College restricts student storage space

The Office of Residence Life announced in an email at the end of the spring 2016  semester that it would be eliminating on-campus student storage, according to Gretchen Kerr, associate director of residence life.

Storage, according to Director of Residence Life Jen Foxman, will still be provided to certain groups on campus, including international students, Experiential Learning participants and Bonner Scholars.

Foxman said the decision was based on challenges faced by the continued use of garages in Allegheny Commons, which have housed student storage for the last several years.

“It has been evolving over the years with student needs,” Foxman said.

Foxman said the garages at the Commons are not ideal for storing student belongings. She said there is limited space, and they are not watertight or temperature controlled.

“It wasn’t meeting people’s needs,” Foxman said.

The way the garages were set up also made it difficult for students to access their belongings if they were the first ones back on campus after summer break, since student belongings were so tightly packed into the space, Foxman said.

If we have a student in need, we are not going to turn our back on them.

— Gretchen Kerr

In the email which was sent out in the spring announcing that storage would no longer be available, Kerr listed the storage options in the area students could utilize. Prices for the smallest unit spaces in the area ranged from $55 a month for a 4 foot by 4 foot “crate” to $32 a month for a 3 foot by 4 foot “storage locker.”   

Kerr said when Residence Life sent out the email in the spring, it received no negative feedback from students, many of whom she said have already begun to lean more toward private storage options. She said the office is sensitive to the fact that some students may not be in a position financially to purchase storage space.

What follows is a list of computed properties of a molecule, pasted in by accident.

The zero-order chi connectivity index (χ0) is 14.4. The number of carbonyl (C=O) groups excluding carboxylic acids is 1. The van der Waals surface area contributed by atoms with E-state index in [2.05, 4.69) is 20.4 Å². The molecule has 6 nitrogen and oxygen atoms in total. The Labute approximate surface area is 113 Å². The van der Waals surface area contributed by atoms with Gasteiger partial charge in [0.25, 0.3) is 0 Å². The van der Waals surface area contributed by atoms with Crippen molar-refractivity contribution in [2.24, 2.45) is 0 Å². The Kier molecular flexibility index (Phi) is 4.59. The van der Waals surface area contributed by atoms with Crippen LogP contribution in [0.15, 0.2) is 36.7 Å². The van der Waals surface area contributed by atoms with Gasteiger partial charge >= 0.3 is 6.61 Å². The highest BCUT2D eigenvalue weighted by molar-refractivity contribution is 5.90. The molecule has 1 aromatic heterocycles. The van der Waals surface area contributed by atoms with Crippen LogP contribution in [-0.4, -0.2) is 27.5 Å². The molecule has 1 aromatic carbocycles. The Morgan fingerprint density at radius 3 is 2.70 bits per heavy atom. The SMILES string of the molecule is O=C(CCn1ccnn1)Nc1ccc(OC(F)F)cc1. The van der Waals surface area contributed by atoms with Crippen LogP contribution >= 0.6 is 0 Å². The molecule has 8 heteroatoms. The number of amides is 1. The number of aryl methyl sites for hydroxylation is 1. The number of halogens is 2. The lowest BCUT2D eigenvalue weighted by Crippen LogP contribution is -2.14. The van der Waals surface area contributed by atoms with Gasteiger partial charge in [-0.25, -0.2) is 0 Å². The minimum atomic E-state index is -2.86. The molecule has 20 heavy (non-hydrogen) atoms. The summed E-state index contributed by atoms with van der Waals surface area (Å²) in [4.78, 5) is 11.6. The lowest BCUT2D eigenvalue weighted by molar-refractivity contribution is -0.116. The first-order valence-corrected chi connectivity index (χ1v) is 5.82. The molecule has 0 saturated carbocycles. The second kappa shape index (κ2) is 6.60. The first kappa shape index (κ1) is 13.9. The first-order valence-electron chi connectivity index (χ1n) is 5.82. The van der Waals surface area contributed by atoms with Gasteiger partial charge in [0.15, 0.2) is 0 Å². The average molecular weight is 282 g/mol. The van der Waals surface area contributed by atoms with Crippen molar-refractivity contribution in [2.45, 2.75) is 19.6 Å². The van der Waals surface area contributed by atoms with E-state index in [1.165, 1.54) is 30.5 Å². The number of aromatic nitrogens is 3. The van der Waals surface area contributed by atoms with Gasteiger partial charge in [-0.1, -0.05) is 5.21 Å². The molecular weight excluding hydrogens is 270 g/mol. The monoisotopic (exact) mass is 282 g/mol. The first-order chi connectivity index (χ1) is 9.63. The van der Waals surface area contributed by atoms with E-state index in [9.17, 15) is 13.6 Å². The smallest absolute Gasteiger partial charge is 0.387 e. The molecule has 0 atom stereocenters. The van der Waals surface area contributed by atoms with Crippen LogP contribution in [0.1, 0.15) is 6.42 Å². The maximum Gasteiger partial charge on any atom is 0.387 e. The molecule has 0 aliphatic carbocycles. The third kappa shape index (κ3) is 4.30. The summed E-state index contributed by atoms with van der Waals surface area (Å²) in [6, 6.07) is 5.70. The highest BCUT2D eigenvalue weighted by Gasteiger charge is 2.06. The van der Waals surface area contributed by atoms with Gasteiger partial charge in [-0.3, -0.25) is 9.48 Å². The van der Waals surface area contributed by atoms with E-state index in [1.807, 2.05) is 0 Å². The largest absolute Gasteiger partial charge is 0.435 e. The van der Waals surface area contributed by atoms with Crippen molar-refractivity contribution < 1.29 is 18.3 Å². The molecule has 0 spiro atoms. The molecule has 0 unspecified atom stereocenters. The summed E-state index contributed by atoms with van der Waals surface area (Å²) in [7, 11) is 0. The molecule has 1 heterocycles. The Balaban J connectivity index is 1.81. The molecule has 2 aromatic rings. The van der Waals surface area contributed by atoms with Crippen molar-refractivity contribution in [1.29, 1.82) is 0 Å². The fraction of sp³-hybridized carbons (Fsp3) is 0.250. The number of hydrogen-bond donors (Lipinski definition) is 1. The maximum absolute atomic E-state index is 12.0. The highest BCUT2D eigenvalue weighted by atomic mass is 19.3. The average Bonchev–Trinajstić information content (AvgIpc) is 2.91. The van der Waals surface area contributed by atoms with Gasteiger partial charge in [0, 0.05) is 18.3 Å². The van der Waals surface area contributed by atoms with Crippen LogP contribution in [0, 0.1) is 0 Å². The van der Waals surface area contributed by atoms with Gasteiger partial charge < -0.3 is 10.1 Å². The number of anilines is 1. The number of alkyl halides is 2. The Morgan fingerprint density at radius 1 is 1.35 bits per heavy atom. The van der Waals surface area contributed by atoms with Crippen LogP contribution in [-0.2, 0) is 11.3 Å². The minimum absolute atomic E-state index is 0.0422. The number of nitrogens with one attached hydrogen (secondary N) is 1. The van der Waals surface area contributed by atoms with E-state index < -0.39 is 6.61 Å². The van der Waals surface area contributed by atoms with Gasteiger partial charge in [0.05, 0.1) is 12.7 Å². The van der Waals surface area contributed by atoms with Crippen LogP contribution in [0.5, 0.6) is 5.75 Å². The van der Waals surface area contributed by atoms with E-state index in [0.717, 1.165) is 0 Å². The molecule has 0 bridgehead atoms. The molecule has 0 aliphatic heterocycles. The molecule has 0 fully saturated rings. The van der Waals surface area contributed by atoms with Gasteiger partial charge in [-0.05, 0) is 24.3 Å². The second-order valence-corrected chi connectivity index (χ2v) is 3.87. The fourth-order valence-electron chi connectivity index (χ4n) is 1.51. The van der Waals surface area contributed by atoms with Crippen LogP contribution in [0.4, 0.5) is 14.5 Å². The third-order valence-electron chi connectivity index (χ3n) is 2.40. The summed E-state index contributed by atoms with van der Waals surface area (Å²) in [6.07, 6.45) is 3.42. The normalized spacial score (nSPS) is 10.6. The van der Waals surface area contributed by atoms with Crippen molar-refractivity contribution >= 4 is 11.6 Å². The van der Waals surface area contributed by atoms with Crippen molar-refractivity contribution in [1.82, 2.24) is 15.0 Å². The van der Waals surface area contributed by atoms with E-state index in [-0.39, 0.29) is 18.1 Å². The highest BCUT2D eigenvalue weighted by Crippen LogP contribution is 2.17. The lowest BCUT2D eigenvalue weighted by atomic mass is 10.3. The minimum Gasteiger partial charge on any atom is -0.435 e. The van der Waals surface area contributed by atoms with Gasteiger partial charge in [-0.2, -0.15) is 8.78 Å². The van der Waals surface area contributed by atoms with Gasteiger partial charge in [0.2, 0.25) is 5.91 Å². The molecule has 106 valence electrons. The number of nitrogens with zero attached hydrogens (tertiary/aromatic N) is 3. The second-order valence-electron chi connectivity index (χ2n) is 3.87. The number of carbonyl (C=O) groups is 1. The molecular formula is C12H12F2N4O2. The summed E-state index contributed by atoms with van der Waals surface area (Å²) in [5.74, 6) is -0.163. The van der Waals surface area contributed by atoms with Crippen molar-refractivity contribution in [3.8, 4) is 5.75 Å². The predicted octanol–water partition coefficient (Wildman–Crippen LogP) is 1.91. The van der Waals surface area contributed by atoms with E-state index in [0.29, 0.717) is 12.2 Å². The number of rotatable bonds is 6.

“We are willing to work with students wherever they are,” Kerr said. “If we have a student in need, we are not going to turn our back on them.”

The decision, according to Foxman, was made after years of gradual adjustments to storage policies and student feedback.

“We have tried different things and then paused and gotten feedback,” Foxman said.

Foxman said that while some students will now have to pay for their storage space, she feels they are getting a better product.

“I think there is going to be less damage and more security,” Foxman said.

In addition, Foxman said there are plenty of places where students can find affordable self-storage in the surrounding area.

“There is a range of options,” Foxman said. “We are not looking at a couple of hundred bucks a month for storage in this area.”

Foxman said at most other colleges and universities, students are required to find their own storage, or can pay for space through the college. Kerr said some schools use the selling of student storage space as a fundraiser for their student government.

“There is no best practice in the ‘industry,’ if you will,” Kerr said.

The other issue Foxman and Kerr said made on-campus storage an issue was transporting items from residence halls to the Commons. Foxman said many students struggled to get rides up to the storage garages with all their stuff.

Foxman said Lucy’s Storage, located on Bessemer Street in Meadville, hopes to be able to alleviate that issue. She said after speaking with the owner of the new storage facility, the owner would attempt to offer to bring the storage container to campus and then pick it up once it is filled.

Danna Shorey, who serves as the general manager of Lucy’s, said they are currently working with the college so they will be able to drop off and pick up student containers on campus.

“We have got to get ourselves some type of contract agreement with the college,” Shorey said.

Shorey said student interest will help them to get there.

Foxman said now the usage of the storage garages at the Commons will be up to the discretion of Physical Plant. She said the other garages, which are not used for student storage, house Physical Plant equipment.

While it would be up to Physical Plant to make the final decision on how the space is utilized, Foxman said Residence Life is open to hearing student suggestions.